My Career Journey - Kerry Cooper
At Runwood Homes, we are always looking for people to join our high quality teams. We care about our staff, and invest in providing opportunities for advancement, as well as a friendly, rewarding, working environment. We would like to share Kerry’s story and her journey as a Home Manager at Leatherland Lodge care home.
Why did you join the social care sector?
In the beginning my job at Leatherland Lodge was a job of convenience. It was 2005 and I was a young mum who needed to make some money. I knew people at Leatherland Lodge that had told me it was a nice place to work, and I liked the idea of working somewhere with a community feel. However, my connection to my role in social care quickly progressed, and I soon realised that it was more about just money and colleagues – but also the amazing residents we had the privilege of caring for. My connection with the residents grew and it quickly became extremely apparent that was the sector I was meant to work in.
What do you enjoy most about your job?
My role as a Home Manager is a tough one. It can be extremely challenging, demanding, and is most definitely not a 9-5 gig. For some people this wouldn’t be the right fit, they would struggle with the constant changes, the hurdles and what can be quite emotionally taxing situations at times. But for me, this is what I enjoy most about my role. I love the challenge this role offers me; it’s constantly showing me that I’m capable of more than I think. I love the busy nature, because with the busy nature comes the people – and it’s the residents and employees that makes this role worthwhile. Despite Leatherland Lodge being a small home, it's packed full of character and fun. We have built a community here that I’m so proud of, and every day that I leave my home, I’m able to walk through the door to my second home.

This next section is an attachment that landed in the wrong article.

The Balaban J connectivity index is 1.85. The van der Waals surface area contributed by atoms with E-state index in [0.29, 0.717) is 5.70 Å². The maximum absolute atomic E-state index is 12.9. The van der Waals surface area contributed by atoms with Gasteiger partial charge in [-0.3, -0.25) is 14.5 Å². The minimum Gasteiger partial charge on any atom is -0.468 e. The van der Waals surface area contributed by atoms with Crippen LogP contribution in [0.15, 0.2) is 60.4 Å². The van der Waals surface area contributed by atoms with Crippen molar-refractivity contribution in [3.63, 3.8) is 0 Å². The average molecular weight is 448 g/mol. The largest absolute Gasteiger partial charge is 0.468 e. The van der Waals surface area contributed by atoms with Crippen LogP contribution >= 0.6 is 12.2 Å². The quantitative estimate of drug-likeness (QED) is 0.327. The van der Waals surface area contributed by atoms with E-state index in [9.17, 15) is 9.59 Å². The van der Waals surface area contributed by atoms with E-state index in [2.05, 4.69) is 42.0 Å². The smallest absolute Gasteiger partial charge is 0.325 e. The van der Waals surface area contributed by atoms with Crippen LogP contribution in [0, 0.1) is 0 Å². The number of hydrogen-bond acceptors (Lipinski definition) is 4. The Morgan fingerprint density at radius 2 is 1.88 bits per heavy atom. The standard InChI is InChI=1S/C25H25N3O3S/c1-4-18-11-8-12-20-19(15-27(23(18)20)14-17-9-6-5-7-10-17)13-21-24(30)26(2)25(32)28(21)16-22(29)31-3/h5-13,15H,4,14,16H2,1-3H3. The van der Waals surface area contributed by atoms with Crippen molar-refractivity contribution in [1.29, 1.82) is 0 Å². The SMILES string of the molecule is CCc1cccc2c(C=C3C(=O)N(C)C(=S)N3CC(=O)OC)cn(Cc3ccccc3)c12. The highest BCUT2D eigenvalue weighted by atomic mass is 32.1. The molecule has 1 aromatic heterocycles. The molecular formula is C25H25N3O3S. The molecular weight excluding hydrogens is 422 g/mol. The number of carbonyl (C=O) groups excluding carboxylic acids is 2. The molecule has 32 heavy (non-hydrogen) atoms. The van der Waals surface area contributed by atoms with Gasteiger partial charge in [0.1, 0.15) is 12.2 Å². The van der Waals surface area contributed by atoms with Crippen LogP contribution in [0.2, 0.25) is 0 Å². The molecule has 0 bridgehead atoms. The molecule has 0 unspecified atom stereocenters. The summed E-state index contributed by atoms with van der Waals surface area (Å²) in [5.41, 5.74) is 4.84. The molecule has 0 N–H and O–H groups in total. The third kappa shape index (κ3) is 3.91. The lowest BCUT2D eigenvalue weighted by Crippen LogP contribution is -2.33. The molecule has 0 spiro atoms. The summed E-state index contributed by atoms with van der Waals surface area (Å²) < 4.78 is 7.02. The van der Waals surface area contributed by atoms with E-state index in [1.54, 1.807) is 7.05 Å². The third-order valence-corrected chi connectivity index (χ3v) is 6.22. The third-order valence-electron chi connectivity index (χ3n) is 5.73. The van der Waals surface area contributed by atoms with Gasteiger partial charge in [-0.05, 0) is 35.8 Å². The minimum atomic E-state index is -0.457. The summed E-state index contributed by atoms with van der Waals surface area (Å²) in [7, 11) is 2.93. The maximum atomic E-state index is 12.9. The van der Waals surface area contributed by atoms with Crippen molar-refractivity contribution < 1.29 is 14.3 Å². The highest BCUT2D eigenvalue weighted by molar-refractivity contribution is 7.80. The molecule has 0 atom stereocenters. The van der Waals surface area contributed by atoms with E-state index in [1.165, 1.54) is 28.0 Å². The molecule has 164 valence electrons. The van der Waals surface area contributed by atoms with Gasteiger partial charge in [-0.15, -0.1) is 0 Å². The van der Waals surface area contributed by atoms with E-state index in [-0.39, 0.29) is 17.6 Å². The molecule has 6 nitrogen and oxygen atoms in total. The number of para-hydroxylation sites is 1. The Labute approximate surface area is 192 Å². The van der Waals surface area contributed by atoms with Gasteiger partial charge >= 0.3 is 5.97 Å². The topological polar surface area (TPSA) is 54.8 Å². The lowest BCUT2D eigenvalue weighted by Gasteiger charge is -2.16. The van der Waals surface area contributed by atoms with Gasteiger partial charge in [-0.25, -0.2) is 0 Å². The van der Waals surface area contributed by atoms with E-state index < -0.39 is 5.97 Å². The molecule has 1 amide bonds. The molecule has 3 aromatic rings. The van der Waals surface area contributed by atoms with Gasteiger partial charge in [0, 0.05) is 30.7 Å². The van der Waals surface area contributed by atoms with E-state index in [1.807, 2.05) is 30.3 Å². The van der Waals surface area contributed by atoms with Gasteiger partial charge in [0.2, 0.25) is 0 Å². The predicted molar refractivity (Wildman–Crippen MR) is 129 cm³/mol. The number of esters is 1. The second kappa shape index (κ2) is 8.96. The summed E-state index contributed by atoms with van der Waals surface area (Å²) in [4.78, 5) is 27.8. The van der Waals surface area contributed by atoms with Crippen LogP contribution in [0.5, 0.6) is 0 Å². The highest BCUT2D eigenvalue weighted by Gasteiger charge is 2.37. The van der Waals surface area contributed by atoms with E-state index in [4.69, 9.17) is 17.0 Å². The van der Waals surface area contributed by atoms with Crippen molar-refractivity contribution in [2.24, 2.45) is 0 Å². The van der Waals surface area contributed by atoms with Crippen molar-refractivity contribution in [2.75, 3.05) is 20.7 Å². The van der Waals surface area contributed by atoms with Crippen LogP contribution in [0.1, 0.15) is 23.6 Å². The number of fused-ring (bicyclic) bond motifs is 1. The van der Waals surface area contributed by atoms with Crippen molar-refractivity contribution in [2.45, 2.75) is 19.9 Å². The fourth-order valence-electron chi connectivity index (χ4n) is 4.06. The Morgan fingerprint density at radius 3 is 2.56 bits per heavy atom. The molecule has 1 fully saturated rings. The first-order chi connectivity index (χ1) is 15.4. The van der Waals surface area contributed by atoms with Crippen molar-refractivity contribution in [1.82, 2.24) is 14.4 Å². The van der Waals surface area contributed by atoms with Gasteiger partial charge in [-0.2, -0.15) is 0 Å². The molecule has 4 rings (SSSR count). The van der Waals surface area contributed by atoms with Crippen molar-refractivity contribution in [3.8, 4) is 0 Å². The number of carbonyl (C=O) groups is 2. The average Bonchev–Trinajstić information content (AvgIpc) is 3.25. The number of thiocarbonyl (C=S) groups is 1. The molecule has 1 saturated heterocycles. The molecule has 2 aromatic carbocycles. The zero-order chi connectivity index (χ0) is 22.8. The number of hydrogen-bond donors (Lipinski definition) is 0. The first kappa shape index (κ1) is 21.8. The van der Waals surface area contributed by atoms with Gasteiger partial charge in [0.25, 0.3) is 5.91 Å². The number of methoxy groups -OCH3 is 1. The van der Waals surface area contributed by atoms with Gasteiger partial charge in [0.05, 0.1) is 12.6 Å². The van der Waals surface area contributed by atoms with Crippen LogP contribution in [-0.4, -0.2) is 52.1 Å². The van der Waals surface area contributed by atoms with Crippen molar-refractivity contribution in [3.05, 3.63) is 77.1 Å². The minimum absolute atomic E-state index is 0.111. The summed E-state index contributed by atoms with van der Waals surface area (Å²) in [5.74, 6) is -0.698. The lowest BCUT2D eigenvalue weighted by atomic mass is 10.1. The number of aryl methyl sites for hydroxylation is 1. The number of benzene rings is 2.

Tell us a bit more about career journey at Runwood Homes?
In 2005 I started my journey with Runwood Homes as a servery assistant, working a few hours of an evening, clearing tables, and washing up. However, because of my good work ethic and desire to do well in my role, this quickly progressed to a full-time role as day servery assistant.
Due to my background in cooking (many years as a grill cook on kiosks) and my hard-working nature, in 2007 I was offered the role of cook. I loved this job and enjoyed cooking and feeding the residents.
I was employed as cook for a few years before I was offered the role as Head Cook in 2010. Again, this was a role I enjoyed immensely, and I look back on those years in the kitchen fondly. I loved my role as Head Cook.
It was around this time I began helping my colleagues by picking up care shifts. I had never really considered being a care assistant, but I love my home and have always wanted to help where I can. I continued working as Head Cook and helping with care shifts for the next several years.
In 2016, I was offered the role as CTL, and so continued my role as Head Cook and CTL over the next couple of years. In 2018, I was given the role of deputy manager. This was not a role I was actively seeking, but due to my high performance as a CTL, the previous manager and ROD decided I would be good fit – Which I am extremely grateful for. It was lovely to know that people believed in me.